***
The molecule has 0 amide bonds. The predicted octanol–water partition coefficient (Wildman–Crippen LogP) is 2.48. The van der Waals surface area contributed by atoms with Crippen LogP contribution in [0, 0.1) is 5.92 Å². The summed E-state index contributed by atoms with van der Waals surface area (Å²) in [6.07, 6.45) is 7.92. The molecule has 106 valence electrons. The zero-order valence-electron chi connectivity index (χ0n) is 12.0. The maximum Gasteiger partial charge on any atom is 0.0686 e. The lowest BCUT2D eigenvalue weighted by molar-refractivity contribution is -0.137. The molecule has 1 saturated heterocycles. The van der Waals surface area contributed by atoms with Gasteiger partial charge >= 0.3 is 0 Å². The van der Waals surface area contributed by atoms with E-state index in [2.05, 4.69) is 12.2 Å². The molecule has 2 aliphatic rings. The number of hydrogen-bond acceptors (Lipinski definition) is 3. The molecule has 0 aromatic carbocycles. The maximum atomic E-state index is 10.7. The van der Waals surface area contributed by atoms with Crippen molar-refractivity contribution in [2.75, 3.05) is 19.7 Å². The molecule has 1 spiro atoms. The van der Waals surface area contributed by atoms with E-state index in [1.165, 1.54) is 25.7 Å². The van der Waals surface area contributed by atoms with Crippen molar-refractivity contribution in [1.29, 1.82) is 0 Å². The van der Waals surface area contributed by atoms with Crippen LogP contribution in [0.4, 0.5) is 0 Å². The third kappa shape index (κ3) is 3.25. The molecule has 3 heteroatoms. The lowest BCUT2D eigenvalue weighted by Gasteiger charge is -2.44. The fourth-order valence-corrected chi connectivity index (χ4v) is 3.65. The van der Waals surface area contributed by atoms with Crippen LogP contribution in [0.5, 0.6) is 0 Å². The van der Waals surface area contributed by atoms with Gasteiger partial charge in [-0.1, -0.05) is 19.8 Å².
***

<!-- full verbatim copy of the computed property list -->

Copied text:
The molecule has 0 amide bonds. The predicted octanol–water partition coefficient (Wildman–Crippen LogP) is 2.48. The van der Waals surface area contributed by atoms with Crippen LogP contribution in [0, 0.1) is 5.92 Å². The summed E-state index contributed by atoms with van der Waals surface area (Å²) in [6.07, 6.45) is 7.92. The molecule has 106 valence electrons. The zero-order valence-electron chi connectivity index (χ0n) is 12.0. The maximum Gasteiger partial charge on any atom is 0.0686 e. The lowest BCUT2D eigenvalue weighted by molar-refractivity contribution is -0.137. The molecule has 1 saturated heterocycles. The van der Waals surface area contributed by atoms with Gasteiger partial charge >= 0.3 is 0 Å². The van der Waals surface area contributed by atoms with E-state index in [2.05, 4.69) is 12.2 Å². The molecule has 2 aliphatic rings. The number of hydrogen-bond acceptors (Lipinski definition) is 3. The molecule has 0 aromatic carbocycles. The maximum atomic E-state index is 10.7. The van der Waals surface area contributed by atoms with Crippen molar-refractivity contribution in [2.75, 3.05) is 19.7 Å². The molecule has 1 spiro atoms. The van der Waals surface area contributed by atoms with E-state index in [1.165, 1.54) is 25.7 Å². The van der Waals surface area contributed by atoms with Crippen molar-refractivity contribution in [1.29, 1.82) is 0 Å². The van der Waals surface area contributed by atoms with Crippen LogP contribution in [0.4, 0.5) is 0 Å². The third kappa shape index (κ3) is 3.25. The molecule has 3 heteroatoms. The lowest BCUT2D eigenvalue weighted by Gasteiger charge is -2.44. The fourth-order valence-corrected chi connectivity index (χ4v) is 3.65. The van der Waals surface area contributed by atoms with Crippen LogP contribution in [0.5, 0.6) is 0 Å². The van der Waals surface area contributed by atoms with Gasteiger partial charge in [-0.1, -0.05) is 19.8 Å².